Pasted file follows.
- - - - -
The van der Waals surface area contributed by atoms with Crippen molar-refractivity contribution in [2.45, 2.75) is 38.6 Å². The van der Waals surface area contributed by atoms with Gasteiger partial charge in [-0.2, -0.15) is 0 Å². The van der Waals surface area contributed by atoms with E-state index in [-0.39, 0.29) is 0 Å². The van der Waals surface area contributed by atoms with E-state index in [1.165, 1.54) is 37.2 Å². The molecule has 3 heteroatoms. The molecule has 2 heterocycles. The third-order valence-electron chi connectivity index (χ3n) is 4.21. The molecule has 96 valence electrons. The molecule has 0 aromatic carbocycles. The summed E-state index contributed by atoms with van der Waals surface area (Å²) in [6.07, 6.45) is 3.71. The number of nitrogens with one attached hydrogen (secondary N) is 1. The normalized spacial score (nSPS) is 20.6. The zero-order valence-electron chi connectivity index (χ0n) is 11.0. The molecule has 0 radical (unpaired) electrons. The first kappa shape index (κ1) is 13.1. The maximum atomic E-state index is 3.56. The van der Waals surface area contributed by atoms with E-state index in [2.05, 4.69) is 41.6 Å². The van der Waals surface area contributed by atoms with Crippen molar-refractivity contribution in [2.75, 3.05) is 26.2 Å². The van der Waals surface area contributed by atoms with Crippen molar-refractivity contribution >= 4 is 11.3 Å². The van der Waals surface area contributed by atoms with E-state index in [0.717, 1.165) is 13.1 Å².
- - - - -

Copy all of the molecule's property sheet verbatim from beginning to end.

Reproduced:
The van der Waals surface area contributed by atoms with Crippen molar-refractivity contribution in [2.45, 2.75) is 38.6 Å². The van der Waals surface area contributed by atoms with Gasteiger partial charge in [-0.2, -0.15) is 0 Å². The van der Waals surface area contributed by atoms with E-state index in [-0.39, 0.29) is 0 Å². The van der Waals surface area contributed by atoms with E-state index in [1.165, 1.54) is 37.2 Å². The molecule has 3 heteroatoms. The molecule has 2 heterocycles. The third-order valence-electron chi connectivity index (χ3n) is 4.21. The molecule has 96 valence electrons. The molecule has 0 aromatic carbocycles. The summed E-state index contributed by atoms with van der Waals surface area (Å²) in [6.07, 6.45) is 3.71. The number of nitrogens with one attached hydrogen (secondary N) is 1. The normalized spacial score (nSPS) is 20.6. The zero-order valence-electron chi connectivity index (χ0n) is 11.0. The molecule has 0 radical (unpaired) electrons. The first kappa shape index (κ1) is 13.1. The maximum atomic E-state index is 3.56. The van der Waals surface area contributed by atoms with E-state index in [2.05, 4.69) is 41.6 Å². The van der Waals surface area contributed by atoms with Crippen molar-refractivity contribution in [2.75, 3.05) is 26.2 Å². The van der Waals surface area contributed by atoms with Crippen molar-refractivity contribution >= 4 is 11.3 Å². The van der Waals surface area contributed by atoms with E-state index in [0.717, 1.165) is 13.1 Å².